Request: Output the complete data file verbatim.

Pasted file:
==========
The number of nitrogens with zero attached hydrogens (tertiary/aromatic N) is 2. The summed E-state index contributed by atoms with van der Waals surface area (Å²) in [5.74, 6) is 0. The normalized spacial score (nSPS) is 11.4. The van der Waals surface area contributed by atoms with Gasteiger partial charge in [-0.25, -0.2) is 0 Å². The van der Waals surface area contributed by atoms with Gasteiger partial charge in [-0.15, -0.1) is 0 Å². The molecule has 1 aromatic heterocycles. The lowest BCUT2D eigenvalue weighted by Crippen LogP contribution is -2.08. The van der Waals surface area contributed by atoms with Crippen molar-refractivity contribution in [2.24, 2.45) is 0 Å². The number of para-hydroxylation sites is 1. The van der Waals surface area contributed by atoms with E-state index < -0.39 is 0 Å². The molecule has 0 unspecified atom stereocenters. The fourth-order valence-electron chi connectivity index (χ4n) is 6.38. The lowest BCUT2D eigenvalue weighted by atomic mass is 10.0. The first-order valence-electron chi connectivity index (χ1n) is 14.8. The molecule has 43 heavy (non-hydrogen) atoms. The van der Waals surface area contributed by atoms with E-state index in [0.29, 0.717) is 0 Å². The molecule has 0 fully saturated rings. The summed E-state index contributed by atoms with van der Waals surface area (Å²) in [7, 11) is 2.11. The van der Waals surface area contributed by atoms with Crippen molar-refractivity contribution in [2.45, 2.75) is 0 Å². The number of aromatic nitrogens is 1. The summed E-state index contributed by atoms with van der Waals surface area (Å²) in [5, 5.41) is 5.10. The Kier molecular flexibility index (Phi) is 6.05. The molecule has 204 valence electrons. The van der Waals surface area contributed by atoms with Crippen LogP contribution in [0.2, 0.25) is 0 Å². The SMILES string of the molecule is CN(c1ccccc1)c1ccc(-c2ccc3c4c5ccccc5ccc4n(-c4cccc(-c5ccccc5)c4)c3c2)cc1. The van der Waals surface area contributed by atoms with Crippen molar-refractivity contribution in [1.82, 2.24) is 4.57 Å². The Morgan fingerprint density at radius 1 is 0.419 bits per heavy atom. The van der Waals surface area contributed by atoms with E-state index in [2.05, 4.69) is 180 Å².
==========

The number of nitrogens with zero attached hydrogens (tertiary/aromatic N) is 2. The summed E-state index contributed by atoms with van der Waals surface area (Å²) in [5.74, 6) is 0. The normalized spacial score (nSPS) is 11.4. The van der Waals surface area contributed by atoms with Gasteiger partial charge in [-0.25, -0.2) is 0 Å². The van der Waals surface area contributed by atoms with Gasteiger partial charge in [-0.15, -0.1) is 0 Å². The molecule has 1 aromatic heterocycles. The lowest BCUT2D eigenvalue weighted by Crippen LogP contribution is -2.08. The van der Waals surface area contributed by atoms with Crippen molar-refractivity contribution in [2.24, 2.45) is 0 Å². The number of para-hydroxylation sites is 1. The van der Waals surface area contributed by atoms with E-state index < -0.39 is 0 Å². The molecule has 0 unspecified atom stereocenters. The fourth-order valence-electron chi connectivity index (χ4n) is 6.38. The lowest BCUT2D eigenvalue weighted by atomic mass is 10.0. The first-order valence-electron chi connectivity index (χ1n) is 14.8. The molecule has 43 heavy (non-hydrogen) atoms. The van der Waals surface area contributed by atoms with E-state index in [0.29, 0.717) is 0 Å². The molecule has 0 fully saturated rings. The summed E-state index contributed by atoms with van der Waals surface area (Å²) in [7, 11) is 2.11. The van der Waals surface area contributed by atoms with Crippen molar-refractivity contribution in [2.45, 2.75) is 0 Å². The number of aromatic nitrogens is 1. The summed E-state index contributed by atoms with van der Waals surface area (Å²) in [5, 5.41) is 5.10. The Kier molecular flexibility index (Phi) is 6.05. The molecule has 204 valence electrons. The van der Waals surface area contributed by atoms with Crippen LogP contribution in [0.2, 0.25) is 0 Å². The SMILES string of the molecule is CN(c1ccccc1)c1ccc(-c2ccc3c4c5ccccc5ccc4n(-c4cccc(-c5ccccc5)c4)c3c2)cc1. The van der Waals surface area contributed by atoms with Crippen molar-refractivity contribution in [1.82, 2.24) is 4.57 Å². The Morgan fingerprint density at radius 1 is 0.419 bits per heavy atom. The van der Waals surface area contributed by atoms with E-state index in [2.05, 4.69) is 180 Å².